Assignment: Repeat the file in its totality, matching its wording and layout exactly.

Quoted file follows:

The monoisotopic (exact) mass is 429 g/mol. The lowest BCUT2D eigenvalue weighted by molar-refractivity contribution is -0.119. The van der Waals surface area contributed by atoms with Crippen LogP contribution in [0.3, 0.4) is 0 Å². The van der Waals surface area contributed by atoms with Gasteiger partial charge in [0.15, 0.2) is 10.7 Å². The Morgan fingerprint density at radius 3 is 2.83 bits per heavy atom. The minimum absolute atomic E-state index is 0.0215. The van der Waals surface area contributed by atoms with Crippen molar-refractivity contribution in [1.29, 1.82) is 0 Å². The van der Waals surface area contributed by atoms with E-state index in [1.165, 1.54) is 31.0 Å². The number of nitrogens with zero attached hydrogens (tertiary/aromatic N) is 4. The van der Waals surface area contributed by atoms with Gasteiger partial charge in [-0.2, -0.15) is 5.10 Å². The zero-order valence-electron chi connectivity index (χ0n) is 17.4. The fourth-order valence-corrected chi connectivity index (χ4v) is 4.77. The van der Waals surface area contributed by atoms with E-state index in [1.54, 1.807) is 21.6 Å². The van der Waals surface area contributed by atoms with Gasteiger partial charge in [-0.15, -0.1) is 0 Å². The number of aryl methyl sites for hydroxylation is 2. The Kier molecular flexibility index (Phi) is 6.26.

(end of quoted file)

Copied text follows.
The monoisotopic (exact) mass is 429 g/mol. The lowest BCUT2D eigenvalue weighted by molar-refractivity contribution is -0.119. The van der Waals surface area contributed by atoms with Crippen LogP contribution in [0.3, 0.4) is 0 Å². The van der Waals surface area contributed by atoms with Gasteiger partial charge in [0.15, 0.2) is 10.7 Å². The Morgan fingerprint density at radius 3 is 2.83 bits per heavy atom. The minimum absolute atomic E-state index is 0.0215. The van der Waals surface area contributed by atoms with Crippen molar-refractivity contribution in [1.29, 1.82) is 0 Å². The van der Waals surface area contributed by atoms with E-state index in [1.165, 1.54) is 31.0 Å². The number of nitrogens with zero attached hydrogens (tertiary/aromatic N) is 4. The van der Waals surface area contributed by atoms with Gasteiger partial charge in [-0.2, -0.15) is 5.10 Å². The zero-order valence-electron chi connectivity index (χ0n) is 17.4. The fourth-order valence-corrected chi connectivity index (χ4v) is 4.77. The van der Waals surface area contributed by atoms with E-state index in [1.54, 1.807) is 21.6 Å². The van der Waals surface area contributed by atoms with Gasteiger partial charge in [-0.15, -0.1) is 0 Å². The number of aryl methyl sites for hydroxylation is 2. The Kier molecular flexibility index (Phi) is 6.26.